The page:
Former FARC commander, Victoria Sandino, now a Senator in Colombia, and the country’s former High Commissioner for Peace, Sergio Jaramillo Caro, were once enemies, facing each other over the negotiating table. Now they come together in The Mediator’s Studio to give the inside story on how secret talks led the two sides to a lakeside retreat in Cuba, where they forged a peace agreement to end one of Latin America’s longest conflicts. They reveal how they worked together when the Colombian people narrowly rejected the deal in a referendum and talk frankly about protecting an increasingly fragile peace today.
Former Acting Special Representative of the UN Secretary-General for Libya, Stephanie Williams, reveals how Zoom calls and digital dialogues helped put the country on the path to elections after a decade of conflict and instability. She recalls her shock when a phone call from President Trump undermined the UN-led peace process, and explains how the latest, livestreamed round of the Libyan Political Dialogue Forum turned up the heat on Libya’s political class.
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Businessman turned local mediator, Ibrahim Saleh Hassan, recalls being caught up in intercommunal violence in his home city of Jos and explains why, in the aftermath of this traumatic experience, he chose to be part of the solution rather than seek revenge. He tells Adam how he applied the lessons of this first dialogue process to other mediation efforts across Nigeria’s Middle Belt and why he has found that a peacemaker’s work is never done.
Former EU High Representative for Foreign Affairs and Security Policy, Catherine Ashton, reveals the inner workings of negotiations to secure a deal on Iran’s nuclear programme and looks ahead to prospects for the agreement under a Biden administration. She recalls how she put former enemies at ease in talks between Serbia and Kosovo, argues that Europe has learned the lessons of bitter division and war and explains why, despite the fact that progress is often slow, she remains optimistic about mediation and negotiation.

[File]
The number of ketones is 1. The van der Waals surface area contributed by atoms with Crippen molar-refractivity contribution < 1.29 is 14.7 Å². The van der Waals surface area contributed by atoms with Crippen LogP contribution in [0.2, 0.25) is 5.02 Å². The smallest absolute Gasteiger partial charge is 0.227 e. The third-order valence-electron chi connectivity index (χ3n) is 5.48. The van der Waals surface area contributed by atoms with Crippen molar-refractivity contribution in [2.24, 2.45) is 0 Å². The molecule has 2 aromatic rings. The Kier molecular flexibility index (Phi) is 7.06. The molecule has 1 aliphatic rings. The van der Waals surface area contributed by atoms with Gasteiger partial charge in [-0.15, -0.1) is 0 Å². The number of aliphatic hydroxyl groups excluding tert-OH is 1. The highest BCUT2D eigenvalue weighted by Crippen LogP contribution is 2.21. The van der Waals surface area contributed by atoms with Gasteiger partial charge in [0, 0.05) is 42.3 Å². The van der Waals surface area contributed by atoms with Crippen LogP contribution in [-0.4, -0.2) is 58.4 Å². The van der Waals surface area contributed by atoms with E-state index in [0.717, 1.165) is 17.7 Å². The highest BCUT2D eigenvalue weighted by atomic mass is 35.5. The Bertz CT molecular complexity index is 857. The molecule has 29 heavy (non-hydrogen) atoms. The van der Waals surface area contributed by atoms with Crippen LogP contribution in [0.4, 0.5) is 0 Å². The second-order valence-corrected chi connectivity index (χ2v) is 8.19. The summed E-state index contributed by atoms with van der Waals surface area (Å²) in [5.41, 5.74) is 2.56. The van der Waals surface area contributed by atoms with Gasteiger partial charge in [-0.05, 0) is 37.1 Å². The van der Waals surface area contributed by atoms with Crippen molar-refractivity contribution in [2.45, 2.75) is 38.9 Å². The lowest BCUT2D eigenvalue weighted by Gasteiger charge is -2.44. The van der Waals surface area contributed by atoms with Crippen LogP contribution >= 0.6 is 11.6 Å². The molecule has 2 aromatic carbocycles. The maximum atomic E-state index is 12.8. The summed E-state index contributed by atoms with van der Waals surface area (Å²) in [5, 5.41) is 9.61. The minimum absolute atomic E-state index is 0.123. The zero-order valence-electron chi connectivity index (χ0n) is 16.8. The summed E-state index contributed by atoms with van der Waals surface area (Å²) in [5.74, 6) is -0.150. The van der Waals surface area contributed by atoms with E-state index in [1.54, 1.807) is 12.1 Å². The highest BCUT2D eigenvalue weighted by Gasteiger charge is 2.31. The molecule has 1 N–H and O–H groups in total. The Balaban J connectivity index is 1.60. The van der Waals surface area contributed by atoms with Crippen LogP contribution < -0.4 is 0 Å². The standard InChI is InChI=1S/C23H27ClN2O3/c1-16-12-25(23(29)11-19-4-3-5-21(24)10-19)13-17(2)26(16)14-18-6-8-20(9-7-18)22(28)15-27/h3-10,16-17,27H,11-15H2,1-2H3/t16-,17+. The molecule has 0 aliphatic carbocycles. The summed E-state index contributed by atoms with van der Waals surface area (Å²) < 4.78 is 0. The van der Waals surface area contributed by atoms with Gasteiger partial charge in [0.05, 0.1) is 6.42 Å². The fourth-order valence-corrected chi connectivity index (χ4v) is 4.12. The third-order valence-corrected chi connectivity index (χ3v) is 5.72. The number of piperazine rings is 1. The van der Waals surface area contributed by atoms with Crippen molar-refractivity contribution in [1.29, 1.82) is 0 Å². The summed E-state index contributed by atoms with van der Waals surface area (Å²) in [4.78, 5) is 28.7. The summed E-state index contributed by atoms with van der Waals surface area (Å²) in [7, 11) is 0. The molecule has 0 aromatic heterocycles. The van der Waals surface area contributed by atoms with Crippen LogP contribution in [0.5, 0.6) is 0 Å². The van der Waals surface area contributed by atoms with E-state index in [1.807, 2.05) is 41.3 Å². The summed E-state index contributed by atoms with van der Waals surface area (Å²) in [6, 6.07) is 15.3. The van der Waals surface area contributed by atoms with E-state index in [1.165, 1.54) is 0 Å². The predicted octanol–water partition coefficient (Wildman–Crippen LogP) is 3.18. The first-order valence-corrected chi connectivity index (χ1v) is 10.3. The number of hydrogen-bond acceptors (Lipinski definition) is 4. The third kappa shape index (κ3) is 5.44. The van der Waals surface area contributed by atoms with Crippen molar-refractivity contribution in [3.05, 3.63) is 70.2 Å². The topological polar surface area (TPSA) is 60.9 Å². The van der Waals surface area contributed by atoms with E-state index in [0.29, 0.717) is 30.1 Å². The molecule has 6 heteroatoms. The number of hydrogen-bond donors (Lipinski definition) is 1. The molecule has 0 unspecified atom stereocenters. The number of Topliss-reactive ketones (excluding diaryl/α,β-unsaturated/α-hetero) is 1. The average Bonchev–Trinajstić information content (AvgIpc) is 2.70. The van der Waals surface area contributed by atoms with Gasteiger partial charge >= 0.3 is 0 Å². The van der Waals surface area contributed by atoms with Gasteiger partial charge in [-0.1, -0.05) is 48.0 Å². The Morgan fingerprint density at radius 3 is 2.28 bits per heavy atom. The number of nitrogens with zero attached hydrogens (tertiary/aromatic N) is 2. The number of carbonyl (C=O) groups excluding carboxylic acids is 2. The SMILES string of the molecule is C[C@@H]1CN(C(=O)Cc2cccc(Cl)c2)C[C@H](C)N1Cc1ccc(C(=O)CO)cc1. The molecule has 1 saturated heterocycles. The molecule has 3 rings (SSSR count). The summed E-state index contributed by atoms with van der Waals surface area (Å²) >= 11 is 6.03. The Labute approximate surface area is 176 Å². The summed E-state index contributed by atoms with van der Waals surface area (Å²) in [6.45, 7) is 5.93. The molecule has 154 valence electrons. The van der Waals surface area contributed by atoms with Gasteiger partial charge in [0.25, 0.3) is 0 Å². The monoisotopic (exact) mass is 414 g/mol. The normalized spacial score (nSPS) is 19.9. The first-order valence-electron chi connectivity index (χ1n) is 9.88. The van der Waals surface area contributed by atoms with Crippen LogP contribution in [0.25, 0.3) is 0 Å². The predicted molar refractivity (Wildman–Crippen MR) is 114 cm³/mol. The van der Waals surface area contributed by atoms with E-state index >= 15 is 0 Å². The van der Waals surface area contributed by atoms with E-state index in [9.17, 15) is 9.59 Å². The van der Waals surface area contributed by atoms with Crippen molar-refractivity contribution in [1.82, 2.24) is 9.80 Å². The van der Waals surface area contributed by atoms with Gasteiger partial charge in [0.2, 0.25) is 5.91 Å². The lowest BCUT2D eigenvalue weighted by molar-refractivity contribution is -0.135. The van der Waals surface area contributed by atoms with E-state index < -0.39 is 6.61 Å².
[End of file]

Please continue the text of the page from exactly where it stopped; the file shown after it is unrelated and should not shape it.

Special Envoy of the African Union to Sudan, Mohamed El Hacen Lebatt, recounts his mediation role in the political transition in Sudan; his arrival in Khartoum in an atmosphere of fear just ten days after the 2019 coup, his late-night talks with the military authorities and his discussions with opposition groups, particularly after a massacre that killed over one hundred civilians. He recalls shedding tears in the search for peace, and how those tears turned to elation once a deal was done.
Special Envoy of the UN Secretary General for Yemen, Martin Griffiths, takes us back to the origins of private diplomacy and his early efforts to bring peace to the Indonesian province of Aceh and the Basque region. He talks about the ‘tradecraft’ of starting secret talks and the art of establishing trust with conflict parties. His wealth of experience has taught him invaluable lessons, and he explains how he applies them now, in Yemen – one of the most complex conflicts of our time.
Special Representative of the UN Secretary-General to the African Union, Hanna Tetteh, charts her journey from the legal profession where she defended disadvantaged women to Ghanaian politics, where, as Foreign Minister, she introduced affirmative action into the diplomatic service. She offers robust lessons for would be mediators, describing how she told a negotiator not to lecture her on suffering and making the case for women to take a central role in the search for peace in South Sudan.
Secretary General of the Global Centre for Pluralism, Meredith Preston McGhie, reveals the backroom story of working closely with Kofi Annan to resolve Kenya’s violent political crisis in 2008, typing out the peace deal as each word was negotiated, with senior ministers circling her to glimpse the draft on her laptop. She lays bare the mediator’s craft while describing her work to resolve conflicts in Asia and Africa, admitting that while heavily pregnant she once threatened to go into labour when negotiations began to stall.
In this third episode, HD’s Asia Director, Michael Vatikiotis, a veteran former journalist, discusses the ongoing battle between China and the United States over media representation and coverage with two young journalists from leading Chinese and American media outlets. At a time of growing tensions and uncertainties between the countries they cover, Zhang Qi, Chief US Correspondent with Caixin, a private news magazine, and Gerry Shih, former China-based Reporter with The Washington Post, engage in a vivid conversation about the challenges they face covering the events in the United States and China, and how geopolitics and journalism influence each other on both sides of the Pacific.